What is Connect St George?

Connect St George is a community broadband working group. We are a committee of concerned residents operating through the St George Community Development Corporation (CDC), located at 47 Main St. in Tenants Harbor, Maine.

Our mission is to guide the community toward achieving universal access to high-speed reliable internet to support education, local businesses, healthcare, civic engagement and aging in place.

For more information about the CDC, follow the links below:

What is high speed internet service?

The Federal Communications Commission (FCC) defines broadband (or high speed internet) as having minimum data transfer speeds of 25/3 (25 megabytes per second download / 3 mb/s upload).

Our committee takes this definition further. We expect that an ISP must reliably provide minimum speeds of 25/3, rain or shine, regardless of how many people are currently using the network. This additional requirement excludes many other ISPs including Consolidated, Verizon and satellite services.

Which internet service providers (ISPs) operate in St George?

  • Charter / Spectrum (formerly Time Warner Cable) *
  • Consolidated
  • Verizon
  • Satellite services / all other

* Meets our committee’s minimum definition for high speed internet

Current Internet Coverage in St George

To visualize current coverage in St George, visit the map

  • Approximately 85% of the residences in St George have access to Charter / Spectrum. Charter / Spectrum offers plans that meet our group’s minimum definition for high speed internet.
  • 40-45% of the residences that have access to Charter / Spectrum, take their service. This number is the take rate.
  • All other residences either have access to Consolidate (DSL), Verizon or other satellite services.

Why is high speed internet service important?

There are many reasons why high speed internet (hsri) is important.

Our community currently uses the internet for school, continuing education, work, telehealth and business. For each of these needs, high speed internet is important.

TODO this is a stub – needs to be compelling and address 5G, beyond 5G, etc.

Challenges & Issues

  • Identifying residences who don’t have access to high speend internet.

What contributes to the cost of expanding a broadband network?

  • Labor
  • Cable (fiber optic or copper)
  • Amplifiers
  • Other equipment…
  • Distance
  • Take rate (number of homes that take service) – this increases cost at the beginning during the build phase. However, as more subscribers are added, they eventually help pay for the infrastructure over time.
  • Make ready (cost for preparing a telephone pole for the cable)
  • New poles (approximately 10% of poles need to be replaced before new cable is run)

How would an incumbent provider expand service?

Take this question:
“I need high speed internet service in St George that will grow with my needs for the foreseeable future.”

You need internet transmitted through fiber optic cables.

Spectrum has their own private service lines all over the peninsula with fiber optic trunk lines on Rt 131 (at least). In order to serve a neighborhood within the community with fiber, they would need to tap into the nearest fiber line.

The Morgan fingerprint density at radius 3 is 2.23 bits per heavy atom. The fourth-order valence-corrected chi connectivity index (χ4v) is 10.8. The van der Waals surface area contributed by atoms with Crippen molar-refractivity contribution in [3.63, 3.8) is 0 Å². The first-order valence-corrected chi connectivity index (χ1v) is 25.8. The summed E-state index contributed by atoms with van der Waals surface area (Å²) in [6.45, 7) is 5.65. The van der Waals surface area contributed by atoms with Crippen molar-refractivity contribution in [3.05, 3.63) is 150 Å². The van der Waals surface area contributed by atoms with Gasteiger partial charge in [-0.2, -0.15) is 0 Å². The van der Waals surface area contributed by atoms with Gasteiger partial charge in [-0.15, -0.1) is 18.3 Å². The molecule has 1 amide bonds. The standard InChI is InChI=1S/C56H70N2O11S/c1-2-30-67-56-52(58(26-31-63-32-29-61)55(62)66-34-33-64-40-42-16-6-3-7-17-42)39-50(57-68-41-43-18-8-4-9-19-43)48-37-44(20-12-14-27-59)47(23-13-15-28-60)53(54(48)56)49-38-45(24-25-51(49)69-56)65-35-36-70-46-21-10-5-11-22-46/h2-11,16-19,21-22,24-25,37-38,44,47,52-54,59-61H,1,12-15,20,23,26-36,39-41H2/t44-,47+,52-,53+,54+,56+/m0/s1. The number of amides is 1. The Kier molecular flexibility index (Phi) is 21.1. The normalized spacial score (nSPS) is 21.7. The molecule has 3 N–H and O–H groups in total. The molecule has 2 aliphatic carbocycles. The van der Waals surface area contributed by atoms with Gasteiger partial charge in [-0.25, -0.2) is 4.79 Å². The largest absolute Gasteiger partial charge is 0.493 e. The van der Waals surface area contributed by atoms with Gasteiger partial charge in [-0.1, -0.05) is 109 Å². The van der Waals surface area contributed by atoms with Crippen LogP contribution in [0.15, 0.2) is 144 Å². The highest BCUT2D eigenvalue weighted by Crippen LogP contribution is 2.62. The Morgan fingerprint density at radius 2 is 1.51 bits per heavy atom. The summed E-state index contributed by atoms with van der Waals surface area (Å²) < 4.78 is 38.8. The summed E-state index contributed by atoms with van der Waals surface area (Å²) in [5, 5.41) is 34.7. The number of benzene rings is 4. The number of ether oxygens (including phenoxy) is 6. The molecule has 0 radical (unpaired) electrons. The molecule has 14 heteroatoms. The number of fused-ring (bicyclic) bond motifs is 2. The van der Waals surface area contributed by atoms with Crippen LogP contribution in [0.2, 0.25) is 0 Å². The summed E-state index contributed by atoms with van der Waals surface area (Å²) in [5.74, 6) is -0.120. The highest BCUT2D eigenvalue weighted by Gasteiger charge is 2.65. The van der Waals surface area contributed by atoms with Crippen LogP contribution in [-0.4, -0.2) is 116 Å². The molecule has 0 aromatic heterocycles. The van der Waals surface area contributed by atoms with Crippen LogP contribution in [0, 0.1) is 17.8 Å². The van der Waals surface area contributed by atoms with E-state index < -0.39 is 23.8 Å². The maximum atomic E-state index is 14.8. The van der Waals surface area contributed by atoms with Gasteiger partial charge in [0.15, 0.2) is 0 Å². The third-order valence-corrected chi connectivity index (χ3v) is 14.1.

Pros

  • Costs less
  • Takes less time (maybe)
  • Spectrum could subsidize the build out (of their own network)

Cons

  • Spectrum owns the network and the equipment.
  • If we help them pay for it, our Town has subsidized building their network.

How would Axiom, LCI, GWI, etc. (non-incumbent) expand service?

Take the same question:
“I need high speed internet service in St George that will grow with my needs for the foreseeable future.”

You need internet transmitted through fiber optic cables.

A non-incumbent provider has no fiber optic cable in St George. However, the nearest public fiber is on Rt 1. That’s relatively close (compared to many other communities with the same issue).

In order to serve fiber to St George, a non-incumbent would need to run fiber down Rt 131 to St George. This main cable is referred to as a trunk line. Smaller cables that run from the trunkline are branchlines.

Incumbents (Spectrum) typically do not share access to any of their lines.

Pros

  • After a trunk line is run, other costs would likely be similar to Spectrum’s costs
  • Smaller, non-incumbents can offer municipalities ways in which to pay for the build out (see Ownership Models)
  • If the Town of St George owns the fiber network, they can lease it to any service provider now or into the future.
  • It’s typical that there’s an upfront contract that determines which ISP(s) will operate on the network (at least to start).

Cons

  • The initial expense of running fiber from Rt 1 down Rt 131 is high.

Network ownership models

from Island Inst Brochure

Incumbent owned and operated

  • We help Spectrum expand existing network

Community owned, ISP operated

  • Likely providing symmetrical speed capabilities

Community owned, single-payer to ISP

  • Likely administered by the municipality

Community owned and operated

  • Likely by leasing to the ISP(s)

Financial models to pay for network and service

from Island Inst Brochure

Incumbent investments

  • Subsidies
  • Unlikely to include public involvement

Philanthropic

  • Requires a financially legit recipient
  • Wouldn’t likely pay for all
  • Less than $50k likely

Municipal reserve funds

  • Town or council vote is required
  • Unlikely more than $100k

Municipal load / credit

  • Requires town vote
  • Likely 10s of thousands of dollars / year

Municipal bond / dept

  • Town or council vote
  • $500K+

State infrastructure grants

  • Likely between $500k and a few million
  • Requirement: matching $ from ISP or town

Federal infrastructure grants

  • Competitive and onerous
  • Matching $ from the recipient and high community support required